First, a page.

McCorley was commissioned in July 1963 as a troop commander with the 4th Motor Squadron and spent most of his military career with the Cavalry – variously as an instructor and commander of the 1st Armoured Car Squadron, Cavalry Workshops, and Depot Cavalry.
He served also on the operations staff at HQ Curragh Training Camp, in planning and research at Defence Forces Headquarters, in the General Training Depot, HQ 6th Brigade, HQ 4th Brigade and HQ Curragh Command FCA.
In 1975, when he was a captain, McCorley was involved in surveillance of a suburban house in Monasterevin, Co Kildare, where members of the Provisional IRA, were holding hostage businessman Dr Tiede Herrema.
The kidnappers were surrounded and a stand-off ensued during which McCorley spent eight days manning a listening post set up in a room of an adjoining house to where Dr Herrema was held.
“I never physically saw him, but I heard him,” McCorley recalled in a 2020 interview. He said Herrema remained calm throughout his ordeal and “never got excited with his kidnappers”.
He completed two tours of duty with the UN peacekeeping force in Cyprus, in 1964 and 1968-69. He served three tours of duty with the Unifil in Lebanon – as military information officer in the 49th Infantry Battalion in 1980-81, as company commander reconnaissance company of the 55th Infantry Battalion in 1984, and at Force HQ in Lebanon for one year in 1988-89.
“He was absolute in his commitment as a peacekeeper,” according to his friend Alyn Roberts, former spokesman for UN forces in former Yugoslavia. “What made him stand out was the recognition from those he sought to help of being someone who demonstrated and lived the values we aspire to.”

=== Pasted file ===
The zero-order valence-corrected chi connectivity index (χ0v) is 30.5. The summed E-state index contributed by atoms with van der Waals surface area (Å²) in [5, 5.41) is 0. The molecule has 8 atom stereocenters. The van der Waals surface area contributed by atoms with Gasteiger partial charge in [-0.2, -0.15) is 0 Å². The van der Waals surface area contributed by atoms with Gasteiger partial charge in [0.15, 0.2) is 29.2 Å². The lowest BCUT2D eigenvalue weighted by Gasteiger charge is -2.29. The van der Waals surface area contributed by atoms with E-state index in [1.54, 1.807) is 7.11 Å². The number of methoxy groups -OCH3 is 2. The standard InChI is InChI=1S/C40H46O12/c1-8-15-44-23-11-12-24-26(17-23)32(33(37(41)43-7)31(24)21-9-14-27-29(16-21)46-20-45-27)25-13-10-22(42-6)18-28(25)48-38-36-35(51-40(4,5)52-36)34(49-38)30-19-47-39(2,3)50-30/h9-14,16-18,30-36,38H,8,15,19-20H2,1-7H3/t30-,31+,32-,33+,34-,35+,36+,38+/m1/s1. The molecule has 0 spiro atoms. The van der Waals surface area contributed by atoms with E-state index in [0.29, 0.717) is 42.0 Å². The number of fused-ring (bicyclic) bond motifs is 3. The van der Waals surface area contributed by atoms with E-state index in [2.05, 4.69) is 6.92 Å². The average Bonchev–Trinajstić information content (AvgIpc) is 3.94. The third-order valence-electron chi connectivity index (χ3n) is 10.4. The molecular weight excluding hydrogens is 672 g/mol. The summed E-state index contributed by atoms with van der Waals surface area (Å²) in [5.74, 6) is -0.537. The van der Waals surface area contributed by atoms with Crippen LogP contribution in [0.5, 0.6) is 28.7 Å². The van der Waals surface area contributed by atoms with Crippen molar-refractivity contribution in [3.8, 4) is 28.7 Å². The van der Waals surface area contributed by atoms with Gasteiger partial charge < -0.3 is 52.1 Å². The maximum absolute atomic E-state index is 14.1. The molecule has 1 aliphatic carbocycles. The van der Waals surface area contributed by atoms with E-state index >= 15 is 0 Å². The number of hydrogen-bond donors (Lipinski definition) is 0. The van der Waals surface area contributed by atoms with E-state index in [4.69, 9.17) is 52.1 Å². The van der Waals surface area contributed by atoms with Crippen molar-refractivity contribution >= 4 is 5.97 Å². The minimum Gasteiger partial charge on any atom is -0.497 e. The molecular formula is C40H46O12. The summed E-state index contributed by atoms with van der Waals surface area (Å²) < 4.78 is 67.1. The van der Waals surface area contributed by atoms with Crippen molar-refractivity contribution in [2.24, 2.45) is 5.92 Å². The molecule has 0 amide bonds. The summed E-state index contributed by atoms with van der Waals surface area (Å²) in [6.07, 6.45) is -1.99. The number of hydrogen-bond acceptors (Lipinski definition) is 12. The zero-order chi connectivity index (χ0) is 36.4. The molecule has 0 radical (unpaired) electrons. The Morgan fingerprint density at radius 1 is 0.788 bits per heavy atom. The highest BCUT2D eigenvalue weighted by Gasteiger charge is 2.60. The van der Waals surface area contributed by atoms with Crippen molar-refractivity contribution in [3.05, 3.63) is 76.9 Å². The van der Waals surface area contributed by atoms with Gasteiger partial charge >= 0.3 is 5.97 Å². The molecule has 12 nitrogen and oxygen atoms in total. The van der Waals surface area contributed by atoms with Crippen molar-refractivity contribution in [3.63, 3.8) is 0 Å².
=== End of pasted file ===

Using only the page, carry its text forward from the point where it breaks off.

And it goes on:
His deeds did not go unnoticed.
Pearse with his brother Roger McCorley
Lieut Col Rory McCorley, when on a tour of UN duties in southern Lebanon many years after his father had been there, was approached by an elder of the local community who recalled how Pearse, while an information officer with Unifil, had warned them of an imminent attack, thereby saving lives. The elder wanted to thank Lieut Col McCorley for his father’s action.
UN observer group
In 1991-92, McCorley spent 14 months in Central America with the UN observer group there. In 1994-95 he served with the European Community Monitoring Mission in the Former Yugoslavia (ECMMY) as head of office in Zagreb.
From 1999 to 2003, he was press officer with the Organisation for Security and Co-operation in Europe (OSCE) mission to Bosnia and Herzegovina where he is still remembered.
Following his death, Glas Srpske, a Serbian newspaper in the Republika Srpska enclave in Bosnia and Herzegovina, described McCorley as “a cheerful and gallant Irishman” who made great friendships while there. Friends held a candle-lit prayer vigil in his honour in Banja Luka, “because he deserved it”, the paper reported.
In the 1990s, McCorley was liaison officer with the makers of the film Braveheart, in which some 1,500 Defence Force members worked as extras, and again when soldiers worked as extras in the filming of Saving Private Ryan.
In 2002, he retired from the Army.
Pearse McCorley lived by the advice he received as a young cavalry officer.
“Feed your horses first, then your men and then yourself. Listen to your NCOs and men, they will keep you on track.”
He is survived by his five children: Rory, Dara, Shane, Niall and Ciara.